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The central and western portions of the island are the most
fertile, while the principal mineral deposits are in the mountains of
the eastern end. In Matanzas and other central provinces, the
well-drained, gently sloping plains, diversified by low, forest-clad
hills, are especially adapted to sugar culture, and the country under
normal conditions presents the appearance of vast fields of cane. The
western portion of the island is also mountainous, but the elevations
are not great, and in the valleys and along the fertile slopes of this
district is produced the greater part of the tobacco for which the
island is famous.


FERTILITY OF SOIL AND ITS PRODUCTS.

The soil of the whole island seems well-nigh inexhaustible. Except in
tobacco culture, fertilizers are never used. In the sugar districts are
found old canefields that have produced annual crops for a hundred years
without perceptible impoverishment of the soil. Besides sugar and
tobacco, the island yields Indian corn, rice, manioc (the plant from
which tapioca is prepared), oranges, bananas, pineapples, mangoes,
guava, and all other tropical fruits, with many of those belonging to
the temperate zone. Raw sugar, molasses, and tobacco are the chief
products, and, with fruits, nuts, and unmanufactured woods, form the
bulk of exports, though coffee culture, formerly active, is now being
revived, and its fine quality indicates that it must in time become one
of the most important products of the island.

As a sugar country, Cuba takes first rank in the world. Mr. Gallon, the
English Consul, in his report to his government in 1897 upon this Cuban
crop, declared: "Of the other cane-sugar countries of the world, Java is
the only one which comes within 50 per cent. of the amount of sugar
produced annually in Cuba in normal times, and Java and the Hawaiian
Islands are the only ones which are so generally advanced in the process
of manufacture." Our own Consul, Hyatt, in his report of February, 1897,
expresses the belief that Cuba is equal to supplying the entire demands
of the whole western hemisphere with sugar--a market for 4,000,000 tons
or more, and requiring a crop four times as large as the island has ever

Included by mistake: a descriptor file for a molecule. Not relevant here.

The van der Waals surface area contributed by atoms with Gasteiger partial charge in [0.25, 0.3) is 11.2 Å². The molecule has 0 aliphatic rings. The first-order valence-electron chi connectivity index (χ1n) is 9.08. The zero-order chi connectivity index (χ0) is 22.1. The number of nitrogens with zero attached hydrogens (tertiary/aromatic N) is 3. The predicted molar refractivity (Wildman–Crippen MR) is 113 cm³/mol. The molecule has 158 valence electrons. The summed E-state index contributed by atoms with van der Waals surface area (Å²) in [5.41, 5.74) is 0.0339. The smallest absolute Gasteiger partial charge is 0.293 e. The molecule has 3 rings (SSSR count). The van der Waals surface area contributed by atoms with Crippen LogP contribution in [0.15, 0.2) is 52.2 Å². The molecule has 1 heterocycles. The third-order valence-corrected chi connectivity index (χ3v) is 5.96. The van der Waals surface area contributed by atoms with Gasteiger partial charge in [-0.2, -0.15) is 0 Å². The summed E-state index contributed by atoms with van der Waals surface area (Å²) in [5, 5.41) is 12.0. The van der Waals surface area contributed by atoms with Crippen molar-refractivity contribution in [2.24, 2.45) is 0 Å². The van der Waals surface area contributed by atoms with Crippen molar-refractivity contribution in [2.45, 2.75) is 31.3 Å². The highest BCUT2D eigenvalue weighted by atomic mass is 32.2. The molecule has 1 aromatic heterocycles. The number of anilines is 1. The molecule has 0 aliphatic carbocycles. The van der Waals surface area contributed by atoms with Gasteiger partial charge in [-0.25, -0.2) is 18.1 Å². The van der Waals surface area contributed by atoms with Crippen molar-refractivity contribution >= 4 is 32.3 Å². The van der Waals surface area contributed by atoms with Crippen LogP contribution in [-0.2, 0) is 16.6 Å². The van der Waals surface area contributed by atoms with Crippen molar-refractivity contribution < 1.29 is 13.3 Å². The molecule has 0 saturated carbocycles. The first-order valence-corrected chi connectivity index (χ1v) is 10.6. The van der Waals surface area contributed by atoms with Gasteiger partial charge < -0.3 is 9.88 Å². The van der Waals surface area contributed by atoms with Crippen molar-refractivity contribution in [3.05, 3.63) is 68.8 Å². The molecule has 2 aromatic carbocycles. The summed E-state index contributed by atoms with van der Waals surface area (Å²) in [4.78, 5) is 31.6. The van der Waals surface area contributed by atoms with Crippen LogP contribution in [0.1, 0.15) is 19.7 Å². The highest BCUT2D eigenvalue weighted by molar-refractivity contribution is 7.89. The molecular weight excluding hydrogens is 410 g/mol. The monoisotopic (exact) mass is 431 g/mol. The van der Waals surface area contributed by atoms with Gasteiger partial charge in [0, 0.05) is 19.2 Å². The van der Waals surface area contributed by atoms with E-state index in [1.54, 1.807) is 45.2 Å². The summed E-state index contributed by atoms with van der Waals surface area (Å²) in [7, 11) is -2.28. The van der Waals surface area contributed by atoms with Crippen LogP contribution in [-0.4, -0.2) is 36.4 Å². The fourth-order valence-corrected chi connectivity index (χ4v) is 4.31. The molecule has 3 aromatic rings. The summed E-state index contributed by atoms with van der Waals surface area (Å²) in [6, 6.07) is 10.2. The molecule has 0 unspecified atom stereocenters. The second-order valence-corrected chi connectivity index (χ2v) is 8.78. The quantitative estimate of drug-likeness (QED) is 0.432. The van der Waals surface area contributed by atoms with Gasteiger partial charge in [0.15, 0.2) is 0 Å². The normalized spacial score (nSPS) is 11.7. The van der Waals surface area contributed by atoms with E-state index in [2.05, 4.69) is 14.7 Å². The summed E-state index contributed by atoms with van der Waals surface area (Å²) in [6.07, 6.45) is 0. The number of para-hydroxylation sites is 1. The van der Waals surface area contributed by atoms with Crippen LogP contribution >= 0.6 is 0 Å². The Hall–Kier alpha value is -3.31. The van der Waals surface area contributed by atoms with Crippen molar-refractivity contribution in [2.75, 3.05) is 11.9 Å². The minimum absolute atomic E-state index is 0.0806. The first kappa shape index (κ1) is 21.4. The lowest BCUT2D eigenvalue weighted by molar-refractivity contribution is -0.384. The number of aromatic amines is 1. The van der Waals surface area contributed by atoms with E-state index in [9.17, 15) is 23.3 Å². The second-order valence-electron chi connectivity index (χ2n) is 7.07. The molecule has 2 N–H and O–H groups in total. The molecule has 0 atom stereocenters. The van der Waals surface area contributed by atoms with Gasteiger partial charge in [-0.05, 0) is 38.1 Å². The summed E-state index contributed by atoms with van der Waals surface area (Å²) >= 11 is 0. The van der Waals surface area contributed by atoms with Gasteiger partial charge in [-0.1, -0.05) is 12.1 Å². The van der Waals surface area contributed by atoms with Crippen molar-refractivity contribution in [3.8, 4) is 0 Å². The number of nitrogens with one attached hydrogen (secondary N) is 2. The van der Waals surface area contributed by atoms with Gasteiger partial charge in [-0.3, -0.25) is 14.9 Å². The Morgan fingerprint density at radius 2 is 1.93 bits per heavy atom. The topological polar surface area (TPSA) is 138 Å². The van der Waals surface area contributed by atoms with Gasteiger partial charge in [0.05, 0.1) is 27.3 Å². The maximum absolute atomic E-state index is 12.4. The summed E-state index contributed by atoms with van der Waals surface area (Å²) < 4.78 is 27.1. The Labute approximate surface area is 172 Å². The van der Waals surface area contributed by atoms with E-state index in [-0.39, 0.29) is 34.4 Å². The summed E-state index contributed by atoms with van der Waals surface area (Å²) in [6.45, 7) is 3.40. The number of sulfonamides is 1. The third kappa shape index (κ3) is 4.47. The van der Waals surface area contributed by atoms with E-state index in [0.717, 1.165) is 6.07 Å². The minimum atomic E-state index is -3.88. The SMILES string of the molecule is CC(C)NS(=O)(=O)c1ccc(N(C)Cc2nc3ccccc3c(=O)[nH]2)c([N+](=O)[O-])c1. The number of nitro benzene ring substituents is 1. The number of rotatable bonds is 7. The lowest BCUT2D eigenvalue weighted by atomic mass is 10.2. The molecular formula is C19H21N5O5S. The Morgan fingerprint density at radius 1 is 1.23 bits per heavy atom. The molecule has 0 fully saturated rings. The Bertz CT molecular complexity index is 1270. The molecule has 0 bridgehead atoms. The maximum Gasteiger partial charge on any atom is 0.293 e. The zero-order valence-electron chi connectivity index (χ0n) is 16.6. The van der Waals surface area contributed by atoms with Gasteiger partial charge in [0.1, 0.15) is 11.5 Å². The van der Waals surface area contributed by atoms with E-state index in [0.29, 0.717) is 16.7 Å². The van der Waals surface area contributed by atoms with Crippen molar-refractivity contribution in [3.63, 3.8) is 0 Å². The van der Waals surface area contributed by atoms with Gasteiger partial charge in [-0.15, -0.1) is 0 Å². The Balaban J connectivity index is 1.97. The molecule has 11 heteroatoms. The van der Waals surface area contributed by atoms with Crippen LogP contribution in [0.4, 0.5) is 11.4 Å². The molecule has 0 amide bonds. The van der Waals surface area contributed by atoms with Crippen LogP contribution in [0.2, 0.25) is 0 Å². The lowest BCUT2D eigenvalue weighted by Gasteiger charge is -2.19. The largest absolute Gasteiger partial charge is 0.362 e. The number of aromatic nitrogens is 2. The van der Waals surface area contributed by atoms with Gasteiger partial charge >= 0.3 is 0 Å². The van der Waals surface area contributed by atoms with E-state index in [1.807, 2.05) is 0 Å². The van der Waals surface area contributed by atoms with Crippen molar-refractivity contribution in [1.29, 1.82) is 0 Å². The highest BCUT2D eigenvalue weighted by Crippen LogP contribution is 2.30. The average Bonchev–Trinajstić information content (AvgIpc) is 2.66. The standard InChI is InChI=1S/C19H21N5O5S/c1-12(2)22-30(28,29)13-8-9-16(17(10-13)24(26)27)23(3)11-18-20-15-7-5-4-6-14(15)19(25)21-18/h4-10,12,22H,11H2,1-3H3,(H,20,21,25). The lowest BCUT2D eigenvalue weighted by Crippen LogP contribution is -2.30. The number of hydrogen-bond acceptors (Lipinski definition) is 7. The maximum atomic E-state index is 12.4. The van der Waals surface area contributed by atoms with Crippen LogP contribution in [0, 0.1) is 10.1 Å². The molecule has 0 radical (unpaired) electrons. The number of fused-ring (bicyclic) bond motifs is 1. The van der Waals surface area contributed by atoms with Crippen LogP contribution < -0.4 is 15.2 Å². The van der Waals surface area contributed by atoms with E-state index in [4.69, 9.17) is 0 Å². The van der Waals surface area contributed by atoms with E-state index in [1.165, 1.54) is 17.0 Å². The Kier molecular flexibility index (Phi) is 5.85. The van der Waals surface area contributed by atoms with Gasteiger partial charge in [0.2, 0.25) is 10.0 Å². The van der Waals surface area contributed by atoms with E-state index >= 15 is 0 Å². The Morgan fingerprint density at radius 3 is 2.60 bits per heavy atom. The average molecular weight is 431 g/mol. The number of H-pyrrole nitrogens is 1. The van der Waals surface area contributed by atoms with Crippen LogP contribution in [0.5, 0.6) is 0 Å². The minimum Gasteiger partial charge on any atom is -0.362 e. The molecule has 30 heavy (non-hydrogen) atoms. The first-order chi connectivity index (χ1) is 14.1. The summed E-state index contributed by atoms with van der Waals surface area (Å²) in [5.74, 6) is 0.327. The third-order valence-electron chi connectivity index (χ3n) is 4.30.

yet produced. Those who regard this statement as extravagant should
remember that Cuba, although founded and settled more than fifty years
before the United States, has nearly 14,000,000 acres of uncleared
primeval forest-land, and is capable of easily supporting a population
more than ten times that of the present. In fact, the Island of Java,
not so rich as Cuba, and of very nearly the same area, with less
tillable land, has over 22,000,000 inhabitants as against
Cuba's--perhaps at this time--not more than 1,200,000 souls.


MINERAL AND TIMBER RESOURCES.

The mineral resources of Cuba are second in importance to its
agricultural products. Gold and silver are not believed to exist in
paying quantities, but its most valuable mineral, copper, seems to be
almost inexhaustible. The iron and manganese mines, in the vicinity of
Santiago, are of great importance, the ores being rated among the finest
in the world. Deposits of asphalt and mineral oils are also found.

The third resource of Cuba in importance is its forest product. Its
millions of acres of unbroken woodlands are rich in valuable hard woods,
suitable for the finest cabinet-work and ship-building, and also furnish
many excellent dye woods. Mahogany, cedar, rosewood, and ebony abound.
The palm, of which there are thirty-odd species found in the island, is
one of the most characteristic and valuable of Cuban trees.


CITIES AND COMMERCE.

The commerce of Cuba has been great in the past, but Spanish laws made
it expensive and oppressive to the Cubans. Its location and resources,
with wise government, assure to the island an enormous trade in the
future. There are already four cities of marked importance to the
commercial world: Havana with a population of 250,000, Santiago with
71,000, Matanzas with 29,000, and Cienfuegos with 30,000, are all
seaport cities with excellent harbors, and all do a large exporting
business. Add to these Cardenas with 25,000, Trinidad with 18,000,
Manzanillo with 10,000, and Guantanamo and Baracoa, each with 7,000
inhabitants, we have an array of ten cities such as few strictly farming
countries of like size possess. Aside from cigar and cigarette making,
there is little manufacturing in Cuba; but fruit canneries, sugar
refineries, and various manufacturing industries for the consumption of
native products will rapidly follow in the steps of good government.
Hence, in the field of manufacturing this island offers excellent
inducements to capital.


SEASONS AND CLIMATE.

Like all tropical countries, Cuba has but two seasons, the wet and the
dry. The former extends from May to October, June, July, and August
being the most rainy months. The dry season lasts from November to May.
This fact must go far toward making the island more and more popular as
a winter health resort. The interior of the island is mountainous, and
always pleasantly cool at night, while on the highlands the heat in the